Who comes to mind when you hear the words “toxic person?” Is it your friend from college, your mom, your brother-in-law, a coworker? I bet your shoulders feel a little bit tenser and your blood pressure a little bit higher just thinking about them. Take a deep breath. And another. You’re going to need it. This is not a how-to about breaking up with friends and family members. Unlike conventional wisdom, we’re going to talk about loving your person well.
Just like everything in Christianity, it all comes back to the Gospel. There is no more toxic, poisonous thing on earth than humans. Through human action, death was brought on the world. Through human error, decay creeps into every living thing. We were the toxic substance that turned God’s perfect garden into ruin. Yet, He didn’t choose to break up with us; He chose to pursue us.
Once our toxicity was revealed, God immediately set up a boundary for our own good. While I don’t think you have a spare cherubim with a flaming sword in the garage, a conversation should suffice for most boundary setting. Don’t ghost them, or mutter passive-aggressive comments to them hoping they’ll get the picture. Describe to them behavior that is/is not acceptable for you and the consequences of violating that boundary.
The consequence must be something you are fully in control of enforcing and something you are willing to enforce. The purpose of the consequence is not to punish the other person, shame them, or damage the relationship from your side. By placing a boundary, you are actually promoting the relationship by not allowing (or allowing less access for) the other person to destroy it from their side.
Remember: always speak with kindness, making generous, but wise assumptions about the other person.
From before the foundation of the world, God knew He would redeem us. He did not send a flaming sword wielding angel to keep us away from Himself. He sent it to prevent us from inflicting more devastating damage to ourselves that would further separate us from Him, because He had a plan to draw us near. So near that He would call us His children. Despite the roller coaster of faithfulness and betrayal from humanity, He kept with the plan. Through great personal sacrifice, He accomplished salvation for all who believe through the blood of Christ. His desire has always been for our good.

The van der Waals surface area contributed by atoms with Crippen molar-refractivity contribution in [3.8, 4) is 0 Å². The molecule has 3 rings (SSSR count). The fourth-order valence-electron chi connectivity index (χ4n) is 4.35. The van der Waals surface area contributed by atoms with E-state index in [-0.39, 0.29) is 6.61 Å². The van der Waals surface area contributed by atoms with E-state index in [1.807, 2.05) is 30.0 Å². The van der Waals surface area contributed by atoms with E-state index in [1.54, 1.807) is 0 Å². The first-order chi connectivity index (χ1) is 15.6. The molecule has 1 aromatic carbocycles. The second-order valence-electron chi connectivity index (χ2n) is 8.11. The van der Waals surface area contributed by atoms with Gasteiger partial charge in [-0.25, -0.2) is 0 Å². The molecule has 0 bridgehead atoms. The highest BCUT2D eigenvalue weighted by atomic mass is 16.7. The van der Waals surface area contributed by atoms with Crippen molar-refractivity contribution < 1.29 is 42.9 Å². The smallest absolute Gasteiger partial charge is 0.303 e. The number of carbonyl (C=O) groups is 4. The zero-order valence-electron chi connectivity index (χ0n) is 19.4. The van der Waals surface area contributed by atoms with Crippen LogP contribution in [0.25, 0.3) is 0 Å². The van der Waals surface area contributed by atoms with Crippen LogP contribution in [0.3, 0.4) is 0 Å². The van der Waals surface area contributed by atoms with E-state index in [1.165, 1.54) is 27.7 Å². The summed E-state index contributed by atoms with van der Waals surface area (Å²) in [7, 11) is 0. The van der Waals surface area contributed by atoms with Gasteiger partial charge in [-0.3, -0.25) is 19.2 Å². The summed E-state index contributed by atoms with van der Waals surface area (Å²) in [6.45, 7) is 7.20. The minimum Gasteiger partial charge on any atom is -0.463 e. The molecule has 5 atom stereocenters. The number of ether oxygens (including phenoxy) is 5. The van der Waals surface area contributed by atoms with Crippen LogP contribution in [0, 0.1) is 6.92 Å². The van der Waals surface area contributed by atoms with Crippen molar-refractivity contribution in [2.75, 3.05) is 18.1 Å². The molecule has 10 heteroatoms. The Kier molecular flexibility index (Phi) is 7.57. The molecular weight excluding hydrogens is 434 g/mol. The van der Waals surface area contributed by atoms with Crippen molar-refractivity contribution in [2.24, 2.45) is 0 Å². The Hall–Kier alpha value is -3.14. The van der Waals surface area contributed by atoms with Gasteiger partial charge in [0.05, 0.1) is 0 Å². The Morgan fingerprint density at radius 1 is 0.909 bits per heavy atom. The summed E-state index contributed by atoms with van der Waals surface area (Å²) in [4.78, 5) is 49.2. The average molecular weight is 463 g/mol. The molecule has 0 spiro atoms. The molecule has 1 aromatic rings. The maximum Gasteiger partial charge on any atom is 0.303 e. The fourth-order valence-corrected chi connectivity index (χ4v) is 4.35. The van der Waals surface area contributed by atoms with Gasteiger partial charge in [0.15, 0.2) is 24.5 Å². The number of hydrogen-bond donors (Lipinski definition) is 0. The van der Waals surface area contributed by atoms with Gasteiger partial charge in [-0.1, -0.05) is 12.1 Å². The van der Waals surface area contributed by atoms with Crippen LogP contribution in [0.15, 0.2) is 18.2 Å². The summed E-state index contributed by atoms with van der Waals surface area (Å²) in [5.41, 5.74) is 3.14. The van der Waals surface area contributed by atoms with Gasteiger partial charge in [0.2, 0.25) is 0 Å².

You do not know the plan that God has for your toxic person, but you do know that God desires their good. Pray for their good: whether that is their salvation, sanctification, and/or healing of old wound - we must pray. Prayerfully consider your boundaries and your own heart towards your person, knowing that they are an image bearer that Christ died to redeem. Just like you. So plan your boundaries and interactions in a way that seeks good for them.
Also, have a plan for yourself. Have a plan to examine why this person is so toxic to you. Seek discipleship and support for your own heart and care. Plan recharge time after spending time with your toxic person.
The love of God is so humbling. Humility is the fuel of loving toxic people well. Humility, guided by wisdom, will lead you into the depths of love. The place where few will ever manage the discomfort of navigating, but those that do will find a deeper connection with the heart and mind of God.
If you are in an abusive relationship, prayerfully consider skipping boundary setting and seek immediate help instead. Your safety must be insured before the beautiful work of loving a toxic person can begin.
Meet the Author!
Phoebe is a therapist at Connect Counseling at Deaconess Pregnancy and Adoption, mom to the very lively Vivi and very chill Charlie, and wife to Jeff. You may spot her out and about at almost any Target in the area with a coconut milk latte in hand. She enjoys nonfiction books, Disney movies, and helping others find peace and healing in the hope of the Gospel.
This blog is meant to further the conversation about mental health and is not intended as medical or professional advice.